Friday, 24 January 2014

Intelligent parking in London and San Francisco, a future for market priced parking?

London smart parking

The City of Westminster, one of London's inner city boroughs (encompassing the West End and many of the locations in central London tourists are familiar with), is launching intelligent parking and Atlantic Cities has a good article about the upcoming system.

3000 sensors are being placed in parking bays (there are 10,000 in Westminster, which is rather low given the density of streets, reflecting the long standing policy to eliminate on street parking from many major roads and dedicate road space to bus and cycle lanes and expand footpaths. 

The report says the 3000 sensors are being installed at a cost of £650,000 (US$1.07 million).

It enables motorists to use mobile apps to check parking availability, including crucially disabled parking bays (often ignored in discussions about reducing motoring).  



USA- California - San Francisco intelligent parking


I reported over two years ago on San Francisco's intelligent parking trial.  According to SF Park the trial has come to a close, with the parking sensor devices having been switched off at the end of 2013.   SF Park says:

This means that the real-time information on parking space occupancy will not be available for mobile apps and similar uses. The SFpark data feed and app will continue to show meter parking rates, as well as real-time space availability and rates at parking garages. The SFMTA will continue to conduct demand-responsive rate changes to find the lowest rates possible to help ensure there is a minimum number of open parking spaces on each block to reduce circling and double-parking.

In other words, the system will no longer be useful for identifying occupancy on the kerbside, but it will be for parking garages.  Meanwhile, pricing at parking garages will appear to be variable, and there appears to be a continuation of some form of variable pricing for kerbside parks.

The results of the trial will be interesting, as dynamically priced kerbside parking has great potential to save time, fuel, reduce congestion and stress for those seeking to park, as well as pricing parking efficiently so that some may decide to drive at different times, use other modes of transport or (inevitably) go elsewhere (which is good for areas that have surplus capacity).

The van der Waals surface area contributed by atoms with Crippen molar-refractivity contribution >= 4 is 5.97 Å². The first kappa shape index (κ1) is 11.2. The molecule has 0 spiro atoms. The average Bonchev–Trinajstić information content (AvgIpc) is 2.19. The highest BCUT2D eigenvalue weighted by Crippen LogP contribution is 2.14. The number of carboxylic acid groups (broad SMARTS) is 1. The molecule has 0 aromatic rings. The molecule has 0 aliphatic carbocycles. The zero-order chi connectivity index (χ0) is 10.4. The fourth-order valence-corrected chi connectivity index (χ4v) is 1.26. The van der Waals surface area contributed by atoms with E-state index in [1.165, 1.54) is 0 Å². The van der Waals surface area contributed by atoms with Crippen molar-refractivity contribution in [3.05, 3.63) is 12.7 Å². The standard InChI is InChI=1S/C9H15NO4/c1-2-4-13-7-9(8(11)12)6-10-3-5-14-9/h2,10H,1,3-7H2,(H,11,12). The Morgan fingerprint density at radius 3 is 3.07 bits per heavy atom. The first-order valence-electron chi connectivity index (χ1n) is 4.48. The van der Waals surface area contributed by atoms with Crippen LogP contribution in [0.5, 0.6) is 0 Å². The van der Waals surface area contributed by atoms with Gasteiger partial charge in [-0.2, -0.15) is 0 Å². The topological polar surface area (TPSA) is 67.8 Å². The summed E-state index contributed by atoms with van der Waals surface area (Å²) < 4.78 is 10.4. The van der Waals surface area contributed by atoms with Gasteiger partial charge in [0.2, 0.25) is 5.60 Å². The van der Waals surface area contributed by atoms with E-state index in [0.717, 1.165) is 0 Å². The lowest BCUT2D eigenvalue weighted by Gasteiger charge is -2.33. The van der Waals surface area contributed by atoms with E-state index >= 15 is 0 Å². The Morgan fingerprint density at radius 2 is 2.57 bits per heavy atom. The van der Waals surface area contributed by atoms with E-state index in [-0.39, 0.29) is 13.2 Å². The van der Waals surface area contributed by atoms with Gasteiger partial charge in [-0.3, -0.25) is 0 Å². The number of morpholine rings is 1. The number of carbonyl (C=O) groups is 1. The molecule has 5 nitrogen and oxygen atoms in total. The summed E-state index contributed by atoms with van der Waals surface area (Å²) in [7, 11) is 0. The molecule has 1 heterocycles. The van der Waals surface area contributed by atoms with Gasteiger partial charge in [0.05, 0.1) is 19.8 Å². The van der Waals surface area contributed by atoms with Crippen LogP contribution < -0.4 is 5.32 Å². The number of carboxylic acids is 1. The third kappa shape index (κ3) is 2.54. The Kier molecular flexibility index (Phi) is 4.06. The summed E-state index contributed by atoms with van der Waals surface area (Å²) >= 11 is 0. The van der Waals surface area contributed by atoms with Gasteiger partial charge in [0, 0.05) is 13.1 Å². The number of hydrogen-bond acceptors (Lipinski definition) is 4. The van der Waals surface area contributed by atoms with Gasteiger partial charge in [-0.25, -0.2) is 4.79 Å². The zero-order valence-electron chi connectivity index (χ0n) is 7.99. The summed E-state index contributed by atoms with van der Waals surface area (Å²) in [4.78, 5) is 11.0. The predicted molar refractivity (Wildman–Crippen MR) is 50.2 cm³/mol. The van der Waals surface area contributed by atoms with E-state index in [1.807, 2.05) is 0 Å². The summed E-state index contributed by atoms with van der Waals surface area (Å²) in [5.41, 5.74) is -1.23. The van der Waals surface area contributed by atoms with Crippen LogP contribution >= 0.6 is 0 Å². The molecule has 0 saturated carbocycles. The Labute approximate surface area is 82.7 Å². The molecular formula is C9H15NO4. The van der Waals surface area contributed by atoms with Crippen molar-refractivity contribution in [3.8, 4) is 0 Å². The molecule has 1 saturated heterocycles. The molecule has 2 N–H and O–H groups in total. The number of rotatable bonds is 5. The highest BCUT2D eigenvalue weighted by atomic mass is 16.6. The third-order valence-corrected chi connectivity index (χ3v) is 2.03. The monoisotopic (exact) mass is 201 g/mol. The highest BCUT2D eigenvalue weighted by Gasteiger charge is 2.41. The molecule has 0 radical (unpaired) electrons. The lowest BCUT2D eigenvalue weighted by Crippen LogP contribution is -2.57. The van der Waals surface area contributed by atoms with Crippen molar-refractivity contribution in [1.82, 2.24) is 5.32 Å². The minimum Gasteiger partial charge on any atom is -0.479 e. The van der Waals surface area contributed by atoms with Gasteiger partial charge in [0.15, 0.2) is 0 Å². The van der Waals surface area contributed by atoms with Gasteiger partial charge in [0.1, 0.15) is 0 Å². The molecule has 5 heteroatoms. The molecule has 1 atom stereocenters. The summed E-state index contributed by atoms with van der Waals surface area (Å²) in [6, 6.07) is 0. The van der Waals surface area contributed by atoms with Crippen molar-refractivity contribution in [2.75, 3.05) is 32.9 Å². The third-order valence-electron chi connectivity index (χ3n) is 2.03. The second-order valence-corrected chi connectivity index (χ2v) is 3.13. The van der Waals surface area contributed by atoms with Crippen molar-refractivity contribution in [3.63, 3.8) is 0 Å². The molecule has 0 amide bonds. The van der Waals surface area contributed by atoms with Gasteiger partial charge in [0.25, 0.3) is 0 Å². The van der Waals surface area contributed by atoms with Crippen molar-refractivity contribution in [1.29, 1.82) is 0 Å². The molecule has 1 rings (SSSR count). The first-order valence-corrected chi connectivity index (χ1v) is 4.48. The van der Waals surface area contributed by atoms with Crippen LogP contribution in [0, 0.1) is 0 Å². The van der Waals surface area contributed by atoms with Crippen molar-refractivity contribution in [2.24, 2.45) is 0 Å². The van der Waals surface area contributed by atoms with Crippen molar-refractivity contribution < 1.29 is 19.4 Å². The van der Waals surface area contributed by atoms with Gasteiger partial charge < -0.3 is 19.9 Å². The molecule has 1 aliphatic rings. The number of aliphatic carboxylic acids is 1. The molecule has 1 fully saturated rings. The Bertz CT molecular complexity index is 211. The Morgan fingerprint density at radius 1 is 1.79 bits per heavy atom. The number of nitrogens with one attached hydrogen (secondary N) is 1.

My opinion


I see some great prospects for making kerbside parking dynamic, commercial and far more user friendly than it currently is.   There are significant benefits in being to identify where empty car park spaces are, and in Councils being able to adjust prices according to demand, perhaps in due course in real time.  

Some advocates of modal shift see it as making driving easier and more convenient, and consider anything that does this to be bad, but that blinds them to the two critical benefits.  

Firstly, significantly reducing circulation of cars from people looking for car parks is positive - not just for the person saving time and fuel, but for other road users with less congestion and everyone with less pollution.   

Secondly, demand based pricing will become a form of congestion pricing in its own right, so that people can make more intelligent decisions as to whether they are willing to pay so much to have a parking spot at a busy time, or will choose to travel at another time or by another means.  Sometimes it means parking will cost more than it is now, but it will mean for those willing to pay they get a better services.  Sometimes it will mean parking may cost less, but that is how transport should be priced (public transport too, which has gross under utilisation at off peak times).   Quite simply, at busiest times fewer people will drive, but the car parks will be used, roads will be less congested and a few people will shift modes.

This technology could be extended to incentivise delivery vehicles parking at less congested times, but also allow them to access stopping places where they need them (albeit at a price). 

Finally, the obvious next step is to "pre-book" parking spots and pay in advance so you know, for certain, that you can get that spot.  That offers opportunities to have some serious price variability, although the next question is whether to allow a secondary market in such spaces, with entrepreneurs buying spaces in advance, then on selling to the public at a profit (this will happen if the pricing is too low and it is permitted).

Such a kerbside parking market could have a mix of users, with some spaces highlighted as pre-booked and others available at "spot" prices.  Then  enforcement could justify draconian fines for occupying pre-paid spaces.

All of this requires some entrepreneurial flare, not something known in most local authorities, but perhaps they might consider transferring their parking activities to a separate company.  The possibilities are there to make parking more user friendly, more efficient and probably more lucrative as well.

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